Netflix's true-crime documentary miniseries Tiger King: Murder, Mayhem, and Madness, as it goes without saying, is on the top of the chart since its release on March 20, 2020. And, seriously, with all the extra time we have been getting due to the nationwide quarantine, who wouldn't want to sit in front of the laptop all day binge-watching Netflix. Especially, a thrilling story about the majestic predators.
Nevertheless, despite the success of the show, the documentary casts are quite unhappy with their portrayal, including Mahamayavi Bhagavan "Doc" Antle. Here are a few things to know about the man who inspired Joe Exotic to become a zoo operator.
Born as Mahamayavi Bhagavan Antle on March 15, 1960, Antle was raised by a wealthy agricultural family on an industrial farm in Salinas city of California. Bhagavan Antle's father took part in boxing and encouraged Antle to join martial arts training.
On the other hand, Antle's mother 'nurtured an interest in Eastern philosophy,' according to Rolling Stone, and would care sick horses and cows in the family kitchen.
Antle spent his childhood in Arizona, where his parents ran a cattle ranch, which led him to develop a love for animals. He wanted to be 'some blend between Rambo and the Dalai Lama' growing up; he told the Rolling Stone back in 2015.
The 60 years old wildlife park operator would spend his time competing in rodeos and training dogs instead of attending the school. As a teenager, having dropped from school before the ninth grade, he made arrangements to move to China through his family business connections.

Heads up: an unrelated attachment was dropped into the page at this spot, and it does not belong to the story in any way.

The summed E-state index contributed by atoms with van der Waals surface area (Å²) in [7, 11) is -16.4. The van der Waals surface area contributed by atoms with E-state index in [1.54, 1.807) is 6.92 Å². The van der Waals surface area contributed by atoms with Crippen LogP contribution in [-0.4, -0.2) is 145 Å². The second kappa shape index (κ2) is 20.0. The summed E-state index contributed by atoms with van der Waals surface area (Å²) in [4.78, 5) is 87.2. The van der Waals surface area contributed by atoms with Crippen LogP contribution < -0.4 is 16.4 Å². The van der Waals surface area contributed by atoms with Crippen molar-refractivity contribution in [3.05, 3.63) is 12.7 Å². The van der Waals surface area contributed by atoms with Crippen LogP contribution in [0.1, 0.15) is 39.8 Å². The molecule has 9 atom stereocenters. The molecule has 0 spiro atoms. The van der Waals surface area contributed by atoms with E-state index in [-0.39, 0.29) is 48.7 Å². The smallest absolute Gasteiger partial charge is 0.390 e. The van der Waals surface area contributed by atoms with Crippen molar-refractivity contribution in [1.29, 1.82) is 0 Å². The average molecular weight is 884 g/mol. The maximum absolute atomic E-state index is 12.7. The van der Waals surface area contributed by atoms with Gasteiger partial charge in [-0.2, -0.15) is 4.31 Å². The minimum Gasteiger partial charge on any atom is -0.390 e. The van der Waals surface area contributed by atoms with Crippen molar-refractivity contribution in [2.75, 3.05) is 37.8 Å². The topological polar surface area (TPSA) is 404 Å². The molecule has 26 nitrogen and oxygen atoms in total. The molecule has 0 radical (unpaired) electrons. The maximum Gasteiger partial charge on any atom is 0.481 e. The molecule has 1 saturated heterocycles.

Antle earned the 'doctor' title after relocating to China, where he reportedly received a doctoral degree in Chinese Medicine from the Chinese Science Foundation. In the docuseries, Antle is shown as the doctor of mystical science.
The docuseries claims that Antle chose to go by the name Mahamayavi Bhagavan Antle, a name of Indian origin chosen by his mother as per Rolling Stone. Barbara Fisher, a former employee of Antle, further stated female workers were forced to change their original name into that of Asian or Hindu sounding names as Ranjnee and Moksha.
Meanwhile, Antle's family do not seem to have a consensus as to what 'Bhagavan' means. For Fischer, it means 'lord' while for Antle, Bhagavan implies 'friend of God.' Antle son, Kody, says it means "master of the universe, all-knowing, all-seeing kind of guy." Doc Antle's other name is Kevin Antle, a moniker he went by in school because people had 'difficulty pronouncing his unusual name.'
After returning from China with the 'Doc' title, he became more devoted to yoga and herbal medicine and began practicing alternative medicine in the community of Yogaville ashram in Virginia.
Shortly, he was approached by Exxon Corporation representatives to make a presentation with a tiger at the Exxon Annual Convention in 1982. The same year, he obtained a 100-pound tiger cub through a friend who worked in the zoo. Following year, Antle trained tigers for Exxon's "Put A Tiger In Your Tank" advertising campaign, which he participated for more than six years, becoming first Animal Ambassadors.
Taking his big cats to carnivals, malls, renaissance fairs, and conventions earned him enough to buy the multifamily horse ranch in Myrtle Beach property. Traveling around the states with the animal for years was starting to become onerous.